Second, the doctors at the school produced several popular medical treatises that were rational and devoid of superstition. Johannes (d. February 2, 1161) and Matthaeus Plantearius, possibly father and son, lived in Salerno and published the Liber de Simplici Medicina, better known as the Circa Instans which was was a pharmacological list of 273 drugs of which about 229 were plant-based. This was an advance in botanical pharmacology but the botany was still poor. This publication, with illustrations added, replaced the popular Herbarium of Apuleius in the later Middle Ages and provided the text and illustrations for many of the printed herbals that began to appear around 1450.

In the 13th century there was the beginnings of a new dawn in botany in both the Arab and Christian worlds. In the Arab world this occurred in Andalusia, the most prosperous and technologically advanced agricultural region of the Caliphate where there was a meeting of the two cultures. Notable Arab pharmacologist Ibn al-Baytar scoured the Mediterranean looking for new plant medicines. His long-lasting treatise, which was a grand synthesis of Arab pharmacology with 200 new plants and 1000 from traditional sources, remained unknown and untranslated in Europe.


With the Christian Crusades many of the classical texts were returned to Christendom from the Islamic world and from 1175-1225 many were translated from Arabic to Latin. In western Europe during the early Middle Ages learning and the copying of manuscripts had passed to scholarly theologians in monasteries scattered across Europe. These monasteries acted not only as places of devotion but also as community centres where the monks and nuns would care for travellers and the sick. Medicinal herbs, known in English as ‘simples’ (simple medical treatments) or ‘officinals’ (plants of commerce) were cultivated in the monastery physic gardens as remedies for the sick who packed the monastery dormitories. A few herb manuscripts remain from Europe of the twelfth to fourteenth centuries, notably the De Vegetabilibus (c. 1256 CE) of bishop Albertus Magnus of Cologne who was educated at the University of Padua (founded in 1222 and one of the world’s first modern universities and where he was educated in the works of Aristotle).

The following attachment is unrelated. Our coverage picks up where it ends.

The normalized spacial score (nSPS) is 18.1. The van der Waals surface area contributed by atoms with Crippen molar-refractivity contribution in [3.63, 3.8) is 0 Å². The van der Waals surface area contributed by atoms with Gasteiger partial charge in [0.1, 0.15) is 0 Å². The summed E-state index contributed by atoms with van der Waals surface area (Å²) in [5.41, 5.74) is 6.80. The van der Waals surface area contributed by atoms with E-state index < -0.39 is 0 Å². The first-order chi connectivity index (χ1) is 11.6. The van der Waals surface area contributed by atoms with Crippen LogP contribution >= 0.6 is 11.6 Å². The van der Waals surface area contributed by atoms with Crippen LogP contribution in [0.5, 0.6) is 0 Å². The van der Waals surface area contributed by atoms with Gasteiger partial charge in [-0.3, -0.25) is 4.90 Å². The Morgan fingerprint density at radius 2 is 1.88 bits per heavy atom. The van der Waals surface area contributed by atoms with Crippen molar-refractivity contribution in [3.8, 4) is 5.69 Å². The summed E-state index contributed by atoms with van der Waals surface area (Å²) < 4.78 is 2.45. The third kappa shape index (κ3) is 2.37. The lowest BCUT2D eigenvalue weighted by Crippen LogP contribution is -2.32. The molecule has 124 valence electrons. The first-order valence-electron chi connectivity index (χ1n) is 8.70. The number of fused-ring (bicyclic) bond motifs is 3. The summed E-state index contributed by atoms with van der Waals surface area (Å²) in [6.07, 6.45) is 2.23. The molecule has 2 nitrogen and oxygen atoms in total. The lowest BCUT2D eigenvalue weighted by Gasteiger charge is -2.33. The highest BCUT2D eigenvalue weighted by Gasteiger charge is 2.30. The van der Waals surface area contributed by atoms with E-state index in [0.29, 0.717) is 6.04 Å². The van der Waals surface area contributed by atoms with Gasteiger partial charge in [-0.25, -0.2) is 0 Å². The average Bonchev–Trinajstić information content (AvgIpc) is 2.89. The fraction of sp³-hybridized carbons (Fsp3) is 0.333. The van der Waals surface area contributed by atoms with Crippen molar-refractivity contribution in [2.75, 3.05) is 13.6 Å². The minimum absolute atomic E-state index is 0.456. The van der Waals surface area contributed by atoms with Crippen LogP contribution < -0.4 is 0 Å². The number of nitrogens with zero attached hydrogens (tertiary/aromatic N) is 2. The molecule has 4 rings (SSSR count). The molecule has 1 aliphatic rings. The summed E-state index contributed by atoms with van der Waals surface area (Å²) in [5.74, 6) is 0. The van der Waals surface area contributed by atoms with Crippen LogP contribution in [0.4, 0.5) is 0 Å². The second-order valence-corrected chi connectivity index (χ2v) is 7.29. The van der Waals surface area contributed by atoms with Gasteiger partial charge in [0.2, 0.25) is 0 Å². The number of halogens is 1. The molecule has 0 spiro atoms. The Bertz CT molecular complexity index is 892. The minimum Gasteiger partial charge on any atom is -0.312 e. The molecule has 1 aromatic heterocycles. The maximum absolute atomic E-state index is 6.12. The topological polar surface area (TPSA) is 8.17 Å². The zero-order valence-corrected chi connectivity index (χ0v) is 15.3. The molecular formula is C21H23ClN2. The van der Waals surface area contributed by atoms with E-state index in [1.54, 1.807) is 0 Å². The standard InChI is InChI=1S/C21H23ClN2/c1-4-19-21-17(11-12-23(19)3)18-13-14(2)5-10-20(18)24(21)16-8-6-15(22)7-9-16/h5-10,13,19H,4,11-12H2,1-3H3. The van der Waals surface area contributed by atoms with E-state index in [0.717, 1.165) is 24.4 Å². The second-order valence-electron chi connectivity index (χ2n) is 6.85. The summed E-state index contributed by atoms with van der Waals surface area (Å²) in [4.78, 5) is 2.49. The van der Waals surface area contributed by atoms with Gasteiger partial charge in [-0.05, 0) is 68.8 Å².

Religious devotion and caring for the needy left little time to satisfy any curiosity about plants. It seems that the combined knowledge of the Bible and what remained of antiquity was sufficient. Time was therefore spent digesting and applying the wisdom of the past. For about 1000 years through the Middle Ages plants were regarded as objects of utility only. Dioscorides work was copied and re-copied but there was little attempt to supplement his findings.


Universities, institutes of higher learning, surely take their point of departure from the gymnasia of ancient Athens like Plato’s Academy and Aristotle’s Lyceum (see Theophrastus). Children of aristocratic Romans were fluent in Greek, the language in which philosophy was taught. We see echoes of the classical education in the monastic schools (scholae monasticae) administered by the monks and nuns in the early sixth century CE although modern universities are usually considered to have originated later, examples being Bologna (1088), Paris (c.1150) Oxford (1167), Cambridge (1209) and Montpelier (1220), many fortunate to have achieved independence from external authorities.

New interest in learning was prompted in part by the recovery of ancient Greek texts especially those of Aristotle returned to the West in about 1100. Latin was the scholarly language and the Greco-Roman influence was evident in the curriculum with an entrance requirement of a trivium (grammar, rhetoric and dialectic or logic) and quadrivium (arithmetic, geometry, music, and astronomy). This particular curriculum of liberal arts was a kind of intellectual toolbox to deal with the world rather than a description of the world. Southern European universities specialised in law and medicine, northern on the arts and theology. By the 1800s the curriculum of many had widened to include natural philosophy, logic, medicine, theology, mathematics, astronomy (and astrology), law, grammar and rhetoric. By the end of the 18th century there were approximately 143 universities in Europe and Eastern Europe, with the highest concentrations being in the German Empire, Italy, France, and Spain.